Since the big recession, business clients have redefined “best in the world. In many cases it is no longer big law firms whose associates billing rates are $300-$500 an hour. If your firm is not one of those pricey ones, what are you doing to become visible to the large companies that are looking for more value for their money? Do you know who the influencers are for those large companies? Do you know what they read?

Business Section of Paper

You won’t be very successful by trying to sell those clients. Everyone is trying to sell them, so they will not believe what you say. You will be more successful by showing them.

Suppose a General Counsel of a large company came to your law firm website. What do you suppose she would be looking for? Do you suppose she would find it on your website, or is your website just like every other law firm’s site?

Wow, this is my last post from San Miguel de Allende. Tomorrow I will meet with Martha from 11:00 to 1:00. Then a car will pick me up and take me to a Leon Airport hotel. On Saturday, I will catch a 6:00 AM flight and I’ll be home before 9:00.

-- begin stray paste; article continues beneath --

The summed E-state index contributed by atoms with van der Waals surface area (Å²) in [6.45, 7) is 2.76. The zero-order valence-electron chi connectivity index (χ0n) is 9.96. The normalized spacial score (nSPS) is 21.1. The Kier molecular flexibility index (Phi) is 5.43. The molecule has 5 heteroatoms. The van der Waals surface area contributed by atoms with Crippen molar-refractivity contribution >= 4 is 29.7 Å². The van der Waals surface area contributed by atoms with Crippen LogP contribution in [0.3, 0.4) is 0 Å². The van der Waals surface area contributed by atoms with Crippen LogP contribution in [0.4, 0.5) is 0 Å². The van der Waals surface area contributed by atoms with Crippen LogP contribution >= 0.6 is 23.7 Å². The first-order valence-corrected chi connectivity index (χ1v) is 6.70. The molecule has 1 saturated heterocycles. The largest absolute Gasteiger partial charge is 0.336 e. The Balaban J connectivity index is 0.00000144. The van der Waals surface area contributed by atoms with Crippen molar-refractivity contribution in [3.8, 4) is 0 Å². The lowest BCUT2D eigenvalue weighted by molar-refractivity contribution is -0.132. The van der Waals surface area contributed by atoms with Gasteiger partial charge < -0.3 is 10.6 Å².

Have I learned Spanish in four weeks? No, I wouldn’t be able to tell you about anything I did in the past or anything I will do in the future, as I only know the present tense of verbs. Also, my son-in-law (yerno en español) will tell me I still speak Spanish like a gringo. It’s going to take a lot of listening and speaking out loud to hopefully one-day pronounce words and sentences correctly.

But, there is hope. While here, I decided to research why Selena was so popular. I found a website, 20 Reasons Selena Quintanilla Will Never Be Forgotten. There, I discovered that when she died. thousands of her fans remember what they were doing, like those of us who were alive when President Kennedy was assassinated.

More importantly, I learned: Selena didn’t actually speak Spanish at the beginning of her career. Her father, Abraham Quintanilla taught her to sing in Spanish — learning lyrics phonetically — so she could resonate with the Latino community.